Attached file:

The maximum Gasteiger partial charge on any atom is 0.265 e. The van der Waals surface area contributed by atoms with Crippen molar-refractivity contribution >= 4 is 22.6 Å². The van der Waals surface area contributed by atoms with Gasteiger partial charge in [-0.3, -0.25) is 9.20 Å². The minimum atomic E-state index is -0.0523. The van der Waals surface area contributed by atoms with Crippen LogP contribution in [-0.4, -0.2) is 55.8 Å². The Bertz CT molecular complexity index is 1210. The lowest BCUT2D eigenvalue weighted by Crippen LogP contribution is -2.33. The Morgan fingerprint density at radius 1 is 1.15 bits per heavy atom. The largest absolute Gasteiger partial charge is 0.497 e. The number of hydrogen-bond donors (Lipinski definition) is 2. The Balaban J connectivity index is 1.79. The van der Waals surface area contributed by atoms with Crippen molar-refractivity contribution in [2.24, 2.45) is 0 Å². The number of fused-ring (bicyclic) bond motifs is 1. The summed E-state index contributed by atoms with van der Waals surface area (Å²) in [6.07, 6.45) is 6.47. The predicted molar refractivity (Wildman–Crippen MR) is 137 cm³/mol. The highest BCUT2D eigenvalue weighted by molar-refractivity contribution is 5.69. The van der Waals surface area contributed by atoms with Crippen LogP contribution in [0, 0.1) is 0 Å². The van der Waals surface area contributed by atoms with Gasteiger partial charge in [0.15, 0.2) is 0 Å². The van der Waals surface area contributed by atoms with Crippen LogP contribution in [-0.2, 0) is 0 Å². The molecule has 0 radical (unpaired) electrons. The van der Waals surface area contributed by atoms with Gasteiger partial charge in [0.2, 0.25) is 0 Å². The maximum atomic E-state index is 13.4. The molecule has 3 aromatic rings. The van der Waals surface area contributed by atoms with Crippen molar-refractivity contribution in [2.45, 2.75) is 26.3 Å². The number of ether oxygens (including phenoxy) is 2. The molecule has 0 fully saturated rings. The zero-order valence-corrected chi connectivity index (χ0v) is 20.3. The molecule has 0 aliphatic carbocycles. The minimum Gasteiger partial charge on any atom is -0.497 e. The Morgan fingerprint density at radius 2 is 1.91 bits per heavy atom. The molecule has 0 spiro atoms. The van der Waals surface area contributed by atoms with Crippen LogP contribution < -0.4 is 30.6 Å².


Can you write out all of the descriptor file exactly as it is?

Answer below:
The maximum Gasteiger partial charge on any atom is 0.265 e. The van der Waals surface area contributed by atoms with Crippen molar-refractivity contribution >= 4 is 22.6 Å². The van der Waals surface area contributed by atoms with Gasteiger partial charge in [-0.3, -0.25) is 9.20 Å². The minimum atomic E-state index is -0.0523. The van der Waals surface area contributed by atoms with Crippen LogP contribution in [-0.4, -0.2) is 55.8 Å². The Bertz CT molecular complexity index is 1210. The lowest BCUT2D eigenvalue weighted by Crippen LogP contribution is -2.33. The Morgan fingerprint density at radius 1 is 1.15 bits per heavy atom. The largest absolute Gasteiger partial charge is 0.497 e. The number of hydrogen-bond donors (Lipinski definition) is 2. The Balaban J connectivity index is 1.79. The van der Waals surface area contributed by atoms with Crippen molar-refractivity contribution in [2.24, 2.45) is 0 Å². The number of fused-ring (bicyclic) bond motifs is 1. The summed E-state index contributed by atoms with van der Waals surface area (Å²) in [6.07, 6.45) is 6.47. The predicted molar refractivity (Wildman–Crippen MR) is 137 cm³/mol. The highest BCUT2D eigenvalue weighted by molar-refractivity contribution is 5.69. The van der Waals surface area contributed by atoms with Crippen LogP contribution in [0, 0.1) is 0 Å². The van der Waals surface area contributed by atoms with Gasteiger partial charge in [0.15, 0.2) is 0 Å². The van der Waals surface area contributed by atoms with Crippen LogP contribution in [-0.2, 0) is 0 Å². The molecule has 0 radical (unpaired) electrons. The van der Waals surface area contributed by atoms with Gasteiger partial charge in [0.2, 0.25) is 0 Å². The maximum atomic E-state index is 13.4. The molecule has 3 aromatic rings. The van der Waals surface area contributed by atoms with Crippen molar-refractivity contribution in [2.45, 2.75) is 26.3 Å². The number of ether oxygens (including phenoxy) is 2. The molecule has 0 fully saturated rings. The zero-order valence-corrected chi connectivity index (χ0v) is 20.3. The molecule has 0 aliphatic carbocycles. The minimum Gasteiger partial charge on any atom is -0.497 e. The Morgan fingerprint density at radius 2 is 1.91 bits per heavy atom. The molecule has 0 spiro atoms. The van der Waals surface area contributed by atoms with Crippen LogP contribution < -0.4 is 30.6 Å².